they could push rates negative and even buy equities to maintain the
“wealth effect”. If it came to that, it would be a sign economic growth
had weakened severely.
Factor 5. Economic impact of surging FAACT state infection rates.
The FAACT states contain nearly 1/3 of the U.S. population
They represent $6.8 trillion in GDP, nearly 1/3 of U.S. G.D.P
If businesses in these states are forced to again close their doors
or even curtail their operations, investors’ dreams of a “V” shaped
recovery could end abruptly.
Businesses are already closing their doors shortly after reopening
with Apple announcing it will close some stores it had reopened while
some restaurants including those in Texas are closing after reopening.
Source: USA Facts
Factor 6. Increasing business failures
While government programs for businesses have forestalled business
failures, not all businesses will be saved. Additionally, an increase in
businesses suspending operations in response to surging infection rates
would place additional businesses at risk of failing. Failing
businesses unable to repay their loans reduces the lending capacity of
financial institutions exacerbating the economic drag caused by failing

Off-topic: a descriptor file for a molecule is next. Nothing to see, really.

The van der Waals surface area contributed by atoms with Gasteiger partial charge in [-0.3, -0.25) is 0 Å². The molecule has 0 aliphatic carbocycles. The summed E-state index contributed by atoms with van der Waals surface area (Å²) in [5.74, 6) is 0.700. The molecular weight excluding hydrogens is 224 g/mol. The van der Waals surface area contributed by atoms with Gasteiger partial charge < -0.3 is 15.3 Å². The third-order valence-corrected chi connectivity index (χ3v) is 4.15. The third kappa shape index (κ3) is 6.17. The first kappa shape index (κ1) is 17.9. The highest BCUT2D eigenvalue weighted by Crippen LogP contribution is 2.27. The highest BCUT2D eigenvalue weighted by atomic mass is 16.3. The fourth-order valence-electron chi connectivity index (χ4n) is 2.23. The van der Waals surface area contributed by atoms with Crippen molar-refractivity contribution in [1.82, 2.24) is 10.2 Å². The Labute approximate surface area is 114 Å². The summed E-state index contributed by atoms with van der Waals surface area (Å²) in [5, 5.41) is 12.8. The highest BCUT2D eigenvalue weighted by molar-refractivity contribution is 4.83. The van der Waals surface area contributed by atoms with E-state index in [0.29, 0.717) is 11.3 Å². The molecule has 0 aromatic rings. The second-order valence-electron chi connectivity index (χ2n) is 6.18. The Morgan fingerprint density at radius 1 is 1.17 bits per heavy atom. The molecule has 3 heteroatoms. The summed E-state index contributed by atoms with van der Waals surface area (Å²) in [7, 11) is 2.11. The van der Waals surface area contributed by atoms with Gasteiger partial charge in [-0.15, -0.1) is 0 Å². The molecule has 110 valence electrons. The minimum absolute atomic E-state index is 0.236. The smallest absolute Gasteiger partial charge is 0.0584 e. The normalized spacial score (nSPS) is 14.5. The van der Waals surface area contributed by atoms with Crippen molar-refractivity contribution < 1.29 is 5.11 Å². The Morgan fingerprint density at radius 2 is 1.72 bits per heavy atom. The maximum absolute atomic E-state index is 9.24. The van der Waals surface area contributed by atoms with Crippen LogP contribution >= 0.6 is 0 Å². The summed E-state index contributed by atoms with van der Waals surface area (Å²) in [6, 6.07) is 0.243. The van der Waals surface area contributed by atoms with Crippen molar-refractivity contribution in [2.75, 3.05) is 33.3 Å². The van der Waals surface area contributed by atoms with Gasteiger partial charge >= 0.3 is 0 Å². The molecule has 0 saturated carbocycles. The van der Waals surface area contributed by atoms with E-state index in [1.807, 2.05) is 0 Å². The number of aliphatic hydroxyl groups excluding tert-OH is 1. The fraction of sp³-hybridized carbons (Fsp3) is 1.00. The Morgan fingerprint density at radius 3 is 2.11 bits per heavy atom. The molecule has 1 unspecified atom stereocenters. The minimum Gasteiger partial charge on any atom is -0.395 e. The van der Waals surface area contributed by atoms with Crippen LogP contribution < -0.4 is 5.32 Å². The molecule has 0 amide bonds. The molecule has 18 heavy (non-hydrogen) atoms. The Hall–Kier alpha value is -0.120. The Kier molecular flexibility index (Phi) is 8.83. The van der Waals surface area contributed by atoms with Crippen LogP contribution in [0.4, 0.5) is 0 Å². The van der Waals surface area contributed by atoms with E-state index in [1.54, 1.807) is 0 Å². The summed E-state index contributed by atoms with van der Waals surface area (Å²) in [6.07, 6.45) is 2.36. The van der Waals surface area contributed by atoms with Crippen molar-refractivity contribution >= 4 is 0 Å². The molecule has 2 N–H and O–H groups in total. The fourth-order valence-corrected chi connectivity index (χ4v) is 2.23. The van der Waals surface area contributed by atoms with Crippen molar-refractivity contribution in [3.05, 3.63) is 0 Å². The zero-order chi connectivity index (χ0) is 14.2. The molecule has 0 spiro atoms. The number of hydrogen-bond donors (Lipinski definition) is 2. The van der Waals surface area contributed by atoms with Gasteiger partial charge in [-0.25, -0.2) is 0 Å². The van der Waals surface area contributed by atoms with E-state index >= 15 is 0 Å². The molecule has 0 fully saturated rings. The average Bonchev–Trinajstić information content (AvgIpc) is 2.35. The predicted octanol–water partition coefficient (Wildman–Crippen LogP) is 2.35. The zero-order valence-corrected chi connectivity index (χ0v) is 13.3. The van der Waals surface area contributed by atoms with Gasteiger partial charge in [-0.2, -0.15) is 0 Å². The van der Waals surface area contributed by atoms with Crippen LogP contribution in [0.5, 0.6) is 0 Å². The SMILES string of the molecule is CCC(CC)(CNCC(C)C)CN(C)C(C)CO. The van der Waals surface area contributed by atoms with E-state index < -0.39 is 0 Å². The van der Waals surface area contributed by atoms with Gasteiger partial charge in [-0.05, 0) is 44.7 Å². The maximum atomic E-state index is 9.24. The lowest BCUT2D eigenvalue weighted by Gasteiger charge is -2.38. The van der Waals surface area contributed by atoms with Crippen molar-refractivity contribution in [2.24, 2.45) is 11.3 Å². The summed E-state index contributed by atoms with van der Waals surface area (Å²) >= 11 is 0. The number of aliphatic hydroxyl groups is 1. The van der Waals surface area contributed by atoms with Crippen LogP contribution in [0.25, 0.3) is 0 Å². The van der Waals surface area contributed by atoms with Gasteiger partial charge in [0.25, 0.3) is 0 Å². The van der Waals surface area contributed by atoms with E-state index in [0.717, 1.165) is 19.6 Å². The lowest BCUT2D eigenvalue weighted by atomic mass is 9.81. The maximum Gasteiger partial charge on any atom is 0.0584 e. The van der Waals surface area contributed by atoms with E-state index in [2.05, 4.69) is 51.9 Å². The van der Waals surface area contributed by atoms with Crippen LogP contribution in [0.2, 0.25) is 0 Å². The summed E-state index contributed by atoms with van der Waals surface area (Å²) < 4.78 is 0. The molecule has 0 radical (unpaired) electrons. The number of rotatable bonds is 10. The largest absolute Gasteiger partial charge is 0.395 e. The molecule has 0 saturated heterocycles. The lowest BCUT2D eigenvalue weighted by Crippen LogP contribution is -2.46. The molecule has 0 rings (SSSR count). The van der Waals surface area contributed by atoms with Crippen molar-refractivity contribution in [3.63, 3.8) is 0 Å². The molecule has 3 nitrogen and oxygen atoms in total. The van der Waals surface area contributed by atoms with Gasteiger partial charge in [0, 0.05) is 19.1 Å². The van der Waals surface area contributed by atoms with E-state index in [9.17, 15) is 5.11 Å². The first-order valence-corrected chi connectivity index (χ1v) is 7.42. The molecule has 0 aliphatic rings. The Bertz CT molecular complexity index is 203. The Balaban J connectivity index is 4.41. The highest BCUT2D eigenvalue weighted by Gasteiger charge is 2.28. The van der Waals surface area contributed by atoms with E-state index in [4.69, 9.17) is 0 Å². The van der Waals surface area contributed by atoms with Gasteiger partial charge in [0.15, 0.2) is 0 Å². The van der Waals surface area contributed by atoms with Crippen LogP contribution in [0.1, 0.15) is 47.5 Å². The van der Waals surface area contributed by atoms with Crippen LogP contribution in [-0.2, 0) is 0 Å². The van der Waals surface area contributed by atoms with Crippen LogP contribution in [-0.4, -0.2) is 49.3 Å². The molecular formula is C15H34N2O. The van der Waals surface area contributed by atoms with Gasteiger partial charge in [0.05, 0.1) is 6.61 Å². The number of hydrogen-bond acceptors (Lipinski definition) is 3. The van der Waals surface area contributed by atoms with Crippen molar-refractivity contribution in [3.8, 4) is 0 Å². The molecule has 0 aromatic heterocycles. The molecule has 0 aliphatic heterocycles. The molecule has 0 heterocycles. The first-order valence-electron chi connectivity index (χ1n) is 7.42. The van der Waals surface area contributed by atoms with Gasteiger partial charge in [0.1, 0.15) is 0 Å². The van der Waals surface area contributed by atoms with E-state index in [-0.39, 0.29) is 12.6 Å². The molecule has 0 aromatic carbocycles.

Factor 7. Mortgage forbearance can’t last forever.
At some point lenders will need to either a. Be paid or b.
Acknowledge they won’t be paid. Without a sharp increase in employment
and borrowers’ ability to resume loan payments, lenders will need to
reduce the value of their loans reducing their capacity to lend
constraining economic growth.
Factor 8. Natural disasters are not good analogies to use as
basis for forecasting the possible economic recovery from the damage
done by COVID-19.
Some economists have sought reassurance in equating this pandemic
with a natural disaster. However, this pandemic is different from a
natural disaster in two crucial aspects:
1. While a natural disaster is typically isolated to one area of one country, this pandemic is
2. While rebuilding often begins soon after a natural disaster with great force, current
economic rebuilding efforts are both tepid and vulnerable to significant setbacks.